1991 Gibson USA BB King Custom “Lucille” guitar

The Blue Book Says:

ELECTRIC: B.B KING SERIES
The first B.B. King models were introduced in 1980 with two variations: the B.B. King Standard and the B.B. King Custom. Rather than true signature models, these guitars were regular production models with King’s personal touches, and only later became part of the Gibson Custom Shop Collection in Memphis. The B.B. King models are based on a Gibson ES-345 with Varitone stereo electronics. Each model was renamed in 1981, respectively as the Lucille Standard and Lucille Custom. The Standard was produced through 1985, in 1986, the Lucille Custom was changed to the B.B. King Lucille, and up until 2002, there was only this variation of the B.B. King. In 1999, Gibson added King’s requests and personal appointments to their small-bodied Blueshawk and called it the Little Lucille. In mid-2002 (according to Gibson’s price list) production of the B.B. King models was moved from Nashville to the new Gibson Memphis factory, and a new model was introduced called the B.B. King Super Lucille. They also began to offer a signature fingerboard option (Special order with B.B. King or Lucille inlayed in mother of pearl on the fingerboard) on the B.B. King Lucille until circa 2004. In 2006, the Gibson Custom Shop produced 81 B.B. King 80th Birthday Lucille’s in honor of King’s birthday (King took ownership of Prototype #1) and that same year produced 150 B.B. King “King of the Blues” models that were exclusively sold through Guitar Center stores. The author would like to thank Eric Dahl for his contributions in the B.B. King section.
B.B. KING STANDARD/LUCILLE STANDARD
– symmetrical double rounded cutaway ES-335-style semi-hollow body, arched maple top, maple back and sides, no f-holes, multi-ply top and back binding, maple neck, 22-fret bound rosewood fingerboard with pearl dot inlays, black headstock overlay with pearl Gibson logo and Lucille inlays, three-per-side tuners, tune-o-matic bridge, TP-6 tunable stop tailpiece, raised layered black pickguard, two covered humbucker pickups, stereo electronics, four knobs (two v, two t), three-way pickup switch, two 1/4 in. outputs, chrome hardware, available in Cherry or Ebony finish, mfg. 1980-85.

This model was originally called the B.B. King Standard, and in 1981, it was renamed the Lucille Standard.
B.B. KING CUSTOM/LUCILLE CUSTOM/B.B. KING LUCILLE (MODEL ARLC)
– symmetrical double rounded cutaway ES-335-style semi-hollow body, arched maple top, maple back and sides, no f-holes, multi-ply top and back binding, maple neck, 22-fret bound ebony fingerboard with large pearl block inlays, multi-ply bound headstock with black overlay and pearl Gibson logo and Lucille inlays (1980-circa 2007) or custom B.B. King inlay and graphics and a gold “Lucille” inscribed truss rod cover (circa 2007-present), three-per-side tuners, Nashville tune-o-matic bridge, TP-6 tunable stop tailpiece, raised layered bound black or tortoise pickguard, two covered humbucker pickups, stereo electronics, four knobs (two v, two t), Vari-Tone rotary tone knob, three-way pickup switch, two 1/4 in. outputs, gold hardware, available in Beale Street Blue (2002-04), Cherry/Wine Red, or Ebony finish, 24.75 in. scale, mfg. 1980-present.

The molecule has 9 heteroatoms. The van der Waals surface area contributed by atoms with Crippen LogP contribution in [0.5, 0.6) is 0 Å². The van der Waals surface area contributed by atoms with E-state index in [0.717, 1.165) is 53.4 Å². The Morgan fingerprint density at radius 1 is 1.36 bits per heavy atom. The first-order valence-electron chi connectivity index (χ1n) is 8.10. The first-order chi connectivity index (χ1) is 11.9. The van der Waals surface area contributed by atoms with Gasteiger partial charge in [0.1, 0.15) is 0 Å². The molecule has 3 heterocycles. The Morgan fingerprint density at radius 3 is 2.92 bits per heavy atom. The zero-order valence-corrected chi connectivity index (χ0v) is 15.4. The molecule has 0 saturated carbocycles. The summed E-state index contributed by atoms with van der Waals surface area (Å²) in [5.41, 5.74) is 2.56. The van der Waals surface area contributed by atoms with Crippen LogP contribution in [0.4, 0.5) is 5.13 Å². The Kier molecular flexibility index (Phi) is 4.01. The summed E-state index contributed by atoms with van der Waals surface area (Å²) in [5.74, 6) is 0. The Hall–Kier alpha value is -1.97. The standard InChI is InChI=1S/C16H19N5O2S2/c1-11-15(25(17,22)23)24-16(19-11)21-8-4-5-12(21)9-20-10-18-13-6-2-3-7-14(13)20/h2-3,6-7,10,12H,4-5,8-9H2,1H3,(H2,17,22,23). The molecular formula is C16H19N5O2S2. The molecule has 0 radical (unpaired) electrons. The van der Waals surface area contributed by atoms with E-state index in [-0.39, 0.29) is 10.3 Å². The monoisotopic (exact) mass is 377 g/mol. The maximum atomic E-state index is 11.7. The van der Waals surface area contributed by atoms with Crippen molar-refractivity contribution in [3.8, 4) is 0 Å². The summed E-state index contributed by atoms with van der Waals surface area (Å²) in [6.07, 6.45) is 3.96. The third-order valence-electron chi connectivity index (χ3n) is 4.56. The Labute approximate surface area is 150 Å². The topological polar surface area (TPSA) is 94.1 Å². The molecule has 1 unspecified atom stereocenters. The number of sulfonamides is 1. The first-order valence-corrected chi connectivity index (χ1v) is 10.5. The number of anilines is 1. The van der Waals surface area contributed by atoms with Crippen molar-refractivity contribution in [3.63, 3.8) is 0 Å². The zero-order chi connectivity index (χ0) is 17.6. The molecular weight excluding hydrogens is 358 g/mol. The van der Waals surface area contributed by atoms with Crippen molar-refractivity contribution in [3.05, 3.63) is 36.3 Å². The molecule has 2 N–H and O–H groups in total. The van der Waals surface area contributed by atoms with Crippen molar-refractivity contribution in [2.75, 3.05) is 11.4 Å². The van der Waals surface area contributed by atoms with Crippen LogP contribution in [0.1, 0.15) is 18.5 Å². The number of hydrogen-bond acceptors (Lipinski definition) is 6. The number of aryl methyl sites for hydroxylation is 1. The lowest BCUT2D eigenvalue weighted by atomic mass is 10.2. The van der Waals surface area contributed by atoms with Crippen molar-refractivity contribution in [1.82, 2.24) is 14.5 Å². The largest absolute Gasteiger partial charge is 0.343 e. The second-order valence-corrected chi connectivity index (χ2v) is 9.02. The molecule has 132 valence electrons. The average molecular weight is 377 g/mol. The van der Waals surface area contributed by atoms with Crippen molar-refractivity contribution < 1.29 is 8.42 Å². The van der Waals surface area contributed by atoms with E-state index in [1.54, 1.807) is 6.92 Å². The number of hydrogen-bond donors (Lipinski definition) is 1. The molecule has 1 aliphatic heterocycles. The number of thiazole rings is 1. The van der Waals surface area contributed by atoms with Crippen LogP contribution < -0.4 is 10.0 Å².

I say:

I am the third owner of this guitar, and the second owner used it extensively for 20 years!

Due to the fact that this has been used it concurrently carries the badges of a life spent in use rather than in a case – I particularly love the “wire and gaffa tape” handle!

The guitar has a relatively unmarked headstock, gold plated gibson tuners, engraved “Lucille” logo and brass “BB King” truss rod cover.

The Ebony fingerboard is in great condition, and the frets only show minor signs of fret wear.  There is one minor chip in the neck just behind the second fret, and a dent in the lacquer at around the 13th fret.  Having had a few of these now I was surprised by the “full” neck on this guitar, it is no baseball bat, but is definitely not a skinny  neck.

The front of the body has a few dents, but is generally still shiny and clear – no marks through to the wood.  The reverse of the guitar carries a similar array of dents, and some “buckle rash” as would be expected from a guitar that has actually been used.  The control cavity cover is rather interesting  – in that it lies proud of the body, I originally thought that this was  a poorly made replacement – however on removing it I see no screw holes in the routed area where it would normally sit, thereby suggesting that it is an original fitting.

The gold hardware shows the usual signs of use – removal/thinning on the points where the hand rests on the bridge. The original bridge is in the neck pocket, but is quite corroded – I suspect that owner #2 had acidic sweat! The currently installed “Tonepro’s” Locking bridge is a great replacement.  The original TP6 tailpiece is in great condition and although the “fine tuners” do show some minor signs of age – all is in full working order.

Over the years the guitar has been modified slightly.  The Volume pots have been replaced (originals are in the neck pocket), and seem to have some form of “treble bleed” capacitor added.   All electronics are fully functional and crackle free.  The “varitone” switch provides an amazing tonal palette upon which a wide range of sounds can be built.

The guitar case as shown is worn but functional.  As mentioned  – it has lost its handle, and the rather idiosyncratic replacement does make me smile.  One of the catches has also lost its retainer bar – as pictured.